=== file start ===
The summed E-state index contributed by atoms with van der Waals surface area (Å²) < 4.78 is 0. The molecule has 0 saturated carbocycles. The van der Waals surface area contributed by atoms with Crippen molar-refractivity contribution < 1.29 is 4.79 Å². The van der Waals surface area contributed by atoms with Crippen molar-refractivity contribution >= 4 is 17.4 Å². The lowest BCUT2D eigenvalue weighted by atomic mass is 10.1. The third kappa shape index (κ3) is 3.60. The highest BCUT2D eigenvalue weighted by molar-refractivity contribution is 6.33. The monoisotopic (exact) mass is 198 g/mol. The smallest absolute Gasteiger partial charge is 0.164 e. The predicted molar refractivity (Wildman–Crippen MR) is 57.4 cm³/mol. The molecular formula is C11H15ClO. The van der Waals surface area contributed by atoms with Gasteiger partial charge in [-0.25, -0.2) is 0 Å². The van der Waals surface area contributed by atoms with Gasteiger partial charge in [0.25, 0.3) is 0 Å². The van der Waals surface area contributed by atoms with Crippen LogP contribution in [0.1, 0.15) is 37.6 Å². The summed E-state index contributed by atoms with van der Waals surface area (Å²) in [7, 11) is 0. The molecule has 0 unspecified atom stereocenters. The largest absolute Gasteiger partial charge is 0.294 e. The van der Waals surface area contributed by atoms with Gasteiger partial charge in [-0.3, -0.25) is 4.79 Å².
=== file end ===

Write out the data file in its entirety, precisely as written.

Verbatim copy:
The summed E-state index contributed by atoms with van der Waals surface area (Å²) < 4.78 is 0. The molecule has 0 saturated carbocycles. The van der Waals surface area contributed by atoms with Crippen molar-refractivity contribution < 1.29 is 4.79 Å². The van der Waals surface area contributed by atoms with Crippen molar-refractivity contribution >= 4 is 17.4 Å². The lowest BCUT2D eigenvalue weighted by atomic mass is 10.1. The third kappa shape index (κ3) is 3.60. The highest BCUT2D eigenvalue weighted by molar-refractivity contribution is 6.33. The monoisotopic (exact) mass is 198 g/mol. The smallest absolute Gasteiger partial charge is 0.164 e. The predicted molar refractivity (Wildman–Crippen MR) is 57.4 cm³/mol. The molecular formula is C11H15ClO. The van der Waals surface area contributed by atoms with Gasteiger partial charge in [-0.25, -0.2) is 0 Å². The van der Waals surface area contributed by atoms with Gasteiger partial charge in [0.25, 0.3) is 0 Å². The van der Waals surface area contributed by atoms with Crippen LogP contribution in [0.1, 0.15) is 37.6 Å². The summed E-state index contributed by atoms with van der Waals surface area (Å²) in [7, 11) is 0. The molecule has 0 unspecified atom stereocenters. The largest absolute Gasteiger partial charge is 0.294 e. The van der Waals surface area contributed by atoms with Gasteiger partial charge in [-0.3, -0.25) is 4.79 Å².